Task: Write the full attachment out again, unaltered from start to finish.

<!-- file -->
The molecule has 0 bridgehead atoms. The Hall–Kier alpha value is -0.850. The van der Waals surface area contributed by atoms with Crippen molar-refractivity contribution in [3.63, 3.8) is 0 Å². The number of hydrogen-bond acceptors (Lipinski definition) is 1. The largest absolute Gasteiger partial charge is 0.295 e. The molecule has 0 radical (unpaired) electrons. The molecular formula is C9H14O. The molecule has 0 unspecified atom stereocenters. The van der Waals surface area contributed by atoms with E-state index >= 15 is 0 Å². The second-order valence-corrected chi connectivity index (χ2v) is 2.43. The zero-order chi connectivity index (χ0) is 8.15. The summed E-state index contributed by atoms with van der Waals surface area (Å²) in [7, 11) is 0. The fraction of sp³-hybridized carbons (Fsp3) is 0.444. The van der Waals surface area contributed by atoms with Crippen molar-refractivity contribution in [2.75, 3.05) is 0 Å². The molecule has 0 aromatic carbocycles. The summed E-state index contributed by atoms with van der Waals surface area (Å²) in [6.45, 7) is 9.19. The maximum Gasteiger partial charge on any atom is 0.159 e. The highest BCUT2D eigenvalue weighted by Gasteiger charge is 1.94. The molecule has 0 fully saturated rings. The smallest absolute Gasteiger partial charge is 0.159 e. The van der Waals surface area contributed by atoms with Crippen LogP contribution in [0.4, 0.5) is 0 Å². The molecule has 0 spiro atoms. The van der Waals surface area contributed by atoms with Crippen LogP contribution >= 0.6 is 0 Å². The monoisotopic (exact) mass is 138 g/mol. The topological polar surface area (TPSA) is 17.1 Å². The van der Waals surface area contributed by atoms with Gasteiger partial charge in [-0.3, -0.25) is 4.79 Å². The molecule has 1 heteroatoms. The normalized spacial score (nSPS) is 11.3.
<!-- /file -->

The molecule has 0 bridgehead atoms. The Hall–Kier alpha value is -0.850. The van der Waals surface area contributed by atoms with Crippen molar-refractivity contribution in [3.63, 3.8) is 0 Å². The number of hydrogen-bond acceptors (Lipinski definition) is 1. The largest absolute Gasteiger partial charge is 0.295 e. The molecule has 0 radical (unpaired) electrons. The molecular formula is C9H14O. The molecule has 0 unspecified atom stereocenters. The van der Waals surface area contributed by atoms with E-state index >= 15 is 0 Å². The second-order valence-corrected chi connectivity index (χ2v) is 2.43. The zero-order chi connectivity index (χ0) is 8.15. The summed E-state index contributed by atoms with van der Waals surface area (Å²) in [7, 11) is 0. The fraction of sp³-hybridized carbons (Fsp3) is 0.444. The van der Waals surface area contributed by atoms with Crippen molar-refractivity contribution in [2.75, 3.05) is 0 Å². The molecule has 0 aromatic carbocycles. The summed E-state index contributed by atoms with van der Waals surface area (Å²) in [6.45, 7) is 9.19. The maximum Gasteiger partial charge on any atom is 0.159 e. The highest BCUT2D eigenvalue weighted by Gasteiger charge is 1.94. The molecule has 0 fully saturated rings. The smallest absolute Gasteiger partial charge is 0.159 e. The van der Waals surface area contributed by atoms with Crippen LogP contribution in [0.4, 0.5) is 0 Å². The molecule has 0 spiro atoms. The van der Waals surface area contributed by atoms with Crippen LogP contribution >= 0.6 is 0 Å². The monoisotopic (exact) mass is 138 g/mol. The topological polar surface area (TPSA) is 17.1 Å². The van der Waals surface area contributed by atoms with Gasteiger partial charge in [-0.3, -0.25) is 4.79 Å². The molecule has 1 heteroatoms. The normalized spacial score (nSPS) is 11.3.